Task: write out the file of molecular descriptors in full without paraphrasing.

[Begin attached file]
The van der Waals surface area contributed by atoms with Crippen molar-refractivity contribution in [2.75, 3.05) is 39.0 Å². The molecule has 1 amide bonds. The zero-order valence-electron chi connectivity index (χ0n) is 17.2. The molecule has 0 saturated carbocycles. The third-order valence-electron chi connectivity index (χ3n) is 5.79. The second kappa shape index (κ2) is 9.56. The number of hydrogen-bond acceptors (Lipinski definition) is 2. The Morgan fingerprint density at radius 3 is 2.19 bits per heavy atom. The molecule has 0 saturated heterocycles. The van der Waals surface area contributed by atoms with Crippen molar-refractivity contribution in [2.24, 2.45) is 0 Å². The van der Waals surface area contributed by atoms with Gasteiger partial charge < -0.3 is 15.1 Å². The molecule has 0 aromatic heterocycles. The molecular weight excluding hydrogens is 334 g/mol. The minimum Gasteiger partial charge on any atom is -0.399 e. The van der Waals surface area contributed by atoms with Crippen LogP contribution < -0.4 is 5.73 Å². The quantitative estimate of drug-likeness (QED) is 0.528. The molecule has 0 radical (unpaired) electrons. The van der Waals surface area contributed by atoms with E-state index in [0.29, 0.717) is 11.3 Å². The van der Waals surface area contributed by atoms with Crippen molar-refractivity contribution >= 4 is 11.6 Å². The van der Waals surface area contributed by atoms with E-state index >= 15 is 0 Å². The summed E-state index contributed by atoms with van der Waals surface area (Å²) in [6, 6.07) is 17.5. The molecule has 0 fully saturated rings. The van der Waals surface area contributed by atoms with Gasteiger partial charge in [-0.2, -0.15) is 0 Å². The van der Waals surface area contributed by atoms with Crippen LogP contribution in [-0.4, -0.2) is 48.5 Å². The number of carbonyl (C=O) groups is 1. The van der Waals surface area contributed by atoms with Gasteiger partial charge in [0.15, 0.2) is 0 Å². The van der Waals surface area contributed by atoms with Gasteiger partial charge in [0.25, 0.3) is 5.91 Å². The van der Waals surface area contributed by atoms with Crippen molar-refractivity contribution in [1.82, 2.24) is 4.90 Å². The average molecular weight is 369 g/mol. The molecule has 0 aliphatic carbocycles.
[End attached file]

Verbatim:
The van der Waals surface area contributed by atoms with Crippen molar-refractivity contribution in [2.75, 3.05) is 39.0 Å². The molecule has 1 amide bonds. The zero-order valence-electron chi connectivity index (χ0n) is 17.2. The molecule has 0 saturated carbocycles. The third-order valence-electron chi connectivity index (χ3n) is 5.79. The second kappa shape index (κ2) is 9.56. The number of hydrogen-bond acceptors (Lipinski definition) is 2. The Morgan fingerprint density at radius 3 is 2.19 bits per heavy atom. The molecule has 0 saturated heterocycles. The van der Waals surface area contributed by atoms with Crippen molar-refractivity contribution in [2.24, 2.45) is 0 Å². The van der Waals surface area contributed by atoms with Gasteiger partial charge < -0.3 is 15.1 Å². The molecule has 0 aromatic heterocycles. The molecular weight excluding hydrogens is 334 g/mol. The minimum Gasteiger partial charge on any atom is -0.399 e. The van der Waals surface area contributed by atoms with Crippen LogP contribution < -0.4 is 5.73 Å². The quantitative estimate of drug-likeness (QED) is 0.528. The molecule has 0 radical (unpaired) electrons. The van der Waals surface area contributed by atoms with E-state index in [0.29, 0.717) is 11.3 Å². The van der Waals surface area contributed by atoms with Crippen molar-refractivity contribution >= 4 is 11.6 Å². The van der Waals surface area contributed by atoms with E-state index >= 15 is 0 Å². The summed E-state index contributed by atoms with van der Waals surface area (Å²) in [6, 6.07) is 17.5. The molecule has 0 fully saturated rings. The van der Waals surface area contributed by atoms with Gasteiger partial charge in [-0.2, -0.15) is 0 Å². The van der Waals surface area contributed by atoms with Crippen LogP contribution in [-0.4, -0.2) is 48.5 Å². The number of carbonyl (C=O) groups is 1. The van der Waals surface area contributed by atoms with Gasteiger partial charge in [0.15, 0.2) is 0 Å². The van der Waals surface area contributed by atoms with Gasteiger partial charge in [0.25, 0.3) is 5.91 Å². The van der Waals surface area contributed by atoms with Crippen molar-refractivity contribution in [1.82, 2.24) is 4.90 Å². The average molecular weight is 369 g/mol. The molecule has 0 aliphatic carbocycles.